• Adult boy weight: Females 8.5kg, Males 12.0kg
  • Longevity: Females 15+ years, Males 12+ years
  • Breeding: October to May
  • Births: November to March
  • Gestation: 35 days
  • Litter size: 1 (twins rare)
  • Pouch life: 6-8 months
  • Permanently out of pouch: 9 months
  • Independance: 12 months
  • Sexual Maturity: 2+ years

Western Grey Kangaroo (a.k.a. Kangaroo Island Kangaroo: Macropus Fuliginosus Fuliginsous)

Kangaroos are native to the island, and spend most of the day resting either the warmth of the sun or in the cool of the shade depending on the température. The Western Grey is cropuscular (i.e., they start feeding late in the afternoon and into the early hours of the night, rest until early Morning and feed again until a few hours after first light). Island Kangaroos are grazers but will eat grain and browse on trees.

  • Adult body weight: Females 35kg, Males 60-70kg
  • Height: Females 1m, Males 1.5m
  • Longevity: approx. 25 years
  • Breeding: No particular breeding season
  • Births: Most born in summer
  • Gestation: 30 days
  • Litter size: 1
  • Pouch life: 6 months
  • Permanently out of pouch: 7-8 months
  • Independence: 18 months
  • Sexual Maturity: 18 months

Common Brush-Tail Possum (Trichosurus vulpecular)

Brush-tails are native to the Island, and spend most of the day sleeping in hollows of trees or any in any place they can wedge them self into. You find a lot of possums make their home in roofs, sheds, old tyres and place that is safe and dark. You will probably hear some at night above your accomodation. Possume usually wake up around Sunset, but Don’t venture out until it’s completely dark. This is the time when they hunt, forage, scavenge and interact with other possums. Possums are omnivores and tend to eat flowers, roots, seeds, shoots, insects, birds eggs and some small vertebrate.

  • Adult body weight: 3-4-5kg
  • Size: 32-58cm
  • Longevity: approx. 13 years
  • Breeding: No particular breeding season
  • Births: Most born in spring-summer
  • Gestation: 20 days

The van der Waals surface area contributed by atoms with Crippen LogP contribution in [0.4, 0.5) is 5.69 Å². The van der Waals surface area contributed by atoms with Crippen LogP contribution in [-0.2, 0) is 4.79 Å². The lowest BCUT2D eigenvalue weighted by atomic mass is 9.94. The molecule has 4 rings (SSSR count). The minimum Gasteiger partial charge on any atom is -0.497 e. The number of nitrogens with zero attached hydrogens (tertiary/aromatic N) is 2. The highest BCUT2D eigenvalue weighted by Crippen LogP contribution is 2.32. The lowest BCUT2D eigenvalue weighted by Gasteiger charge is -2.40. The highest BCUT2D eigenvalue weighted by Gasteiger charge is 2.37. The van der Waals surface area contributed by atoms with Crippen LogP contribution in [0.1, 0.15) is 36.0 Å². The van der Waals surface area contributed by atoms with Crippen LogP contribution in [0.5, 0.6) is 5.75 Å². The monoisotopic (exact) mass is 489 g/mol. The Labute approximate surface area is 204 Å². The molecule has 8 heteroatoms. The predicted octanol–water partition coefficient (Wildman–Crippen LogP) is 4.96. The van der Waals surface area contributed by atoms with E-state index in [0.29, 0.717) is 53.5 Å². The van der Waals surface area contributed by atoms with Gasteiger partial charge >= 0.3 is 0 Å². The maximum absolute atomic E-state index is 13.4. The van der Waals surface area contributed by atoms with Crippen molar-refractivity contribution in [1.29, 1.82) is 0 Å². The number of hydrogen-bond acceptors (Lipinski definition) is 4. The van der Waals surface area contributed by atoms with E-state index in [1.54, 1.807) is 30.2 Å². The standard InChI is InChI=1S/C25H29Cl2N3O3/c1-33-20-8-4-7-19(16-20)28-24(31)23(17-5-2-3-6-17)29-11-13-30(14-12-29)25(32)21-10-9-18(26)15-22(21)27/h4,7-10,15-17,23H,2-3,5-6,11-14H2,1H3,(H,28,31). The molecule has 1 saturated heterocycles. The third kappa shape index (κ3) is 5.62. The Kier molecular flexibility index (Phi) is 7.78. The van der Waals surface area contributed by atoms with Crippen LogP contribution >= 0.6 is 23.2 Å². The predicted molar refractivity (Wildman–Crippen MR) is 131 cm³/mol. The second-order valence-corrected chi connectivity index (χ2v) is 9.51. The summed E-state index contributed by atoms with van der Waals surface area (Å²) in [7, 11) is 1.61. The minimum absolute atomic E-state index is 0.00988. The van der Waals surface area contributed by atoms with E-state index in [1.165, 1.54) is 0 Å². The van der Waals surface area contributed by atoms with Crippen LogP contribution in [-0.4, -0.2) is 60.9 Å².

• Litter size: 1 (occasionally twins)
  • Pouch life: 6 months
  • Permanently out of pouch: 7-8 months
  • Independence: 18 months
  • Sexual Maturity: 18 months

Tammar Wallaby (Spp. Macropus eugenii eugenii)

The tammar wallaby is also known as the dama wallaby or darma wallaby, is a small macropod native to South and Western Australia as well as some nearby islands. It may have been the first macropod to be seen by a European. This species is largely gray in colour and is the smallest wallaby. At least three subspecies are known. Tammar Wallabies are rarely seen during daylight hours and usually come out at Twilight. During the day they sleep in dense scrub, Under bushers and shrub. Tammar’s like to eat grasses, roots, fungi, and browse on shrubs.

  • Adult body weight: 5.5-6.5kg
  • Size: 50-70cm
  • Longevity: 15 years
  • Breeding: No particular breeding season
  • Births: Most born in summer
  • Gestation: 28 days
  • Litter size: 1
  • Pouch life: 6 months
  • Permanently out of pouch: 8-9 months
  • Independence: 18 months
  • Sexual Maturity: 2 years


At Hanson Bay Wildlife Sancturay, I found time here rewarding and educational, I learned and experienced new things.

When I arrive for my day’s work at HBWS, my first task was to locate the koalas on the Koala Walk and in the planted forest. I positionned flags on poles underneath trees where there where koalas clearly visible.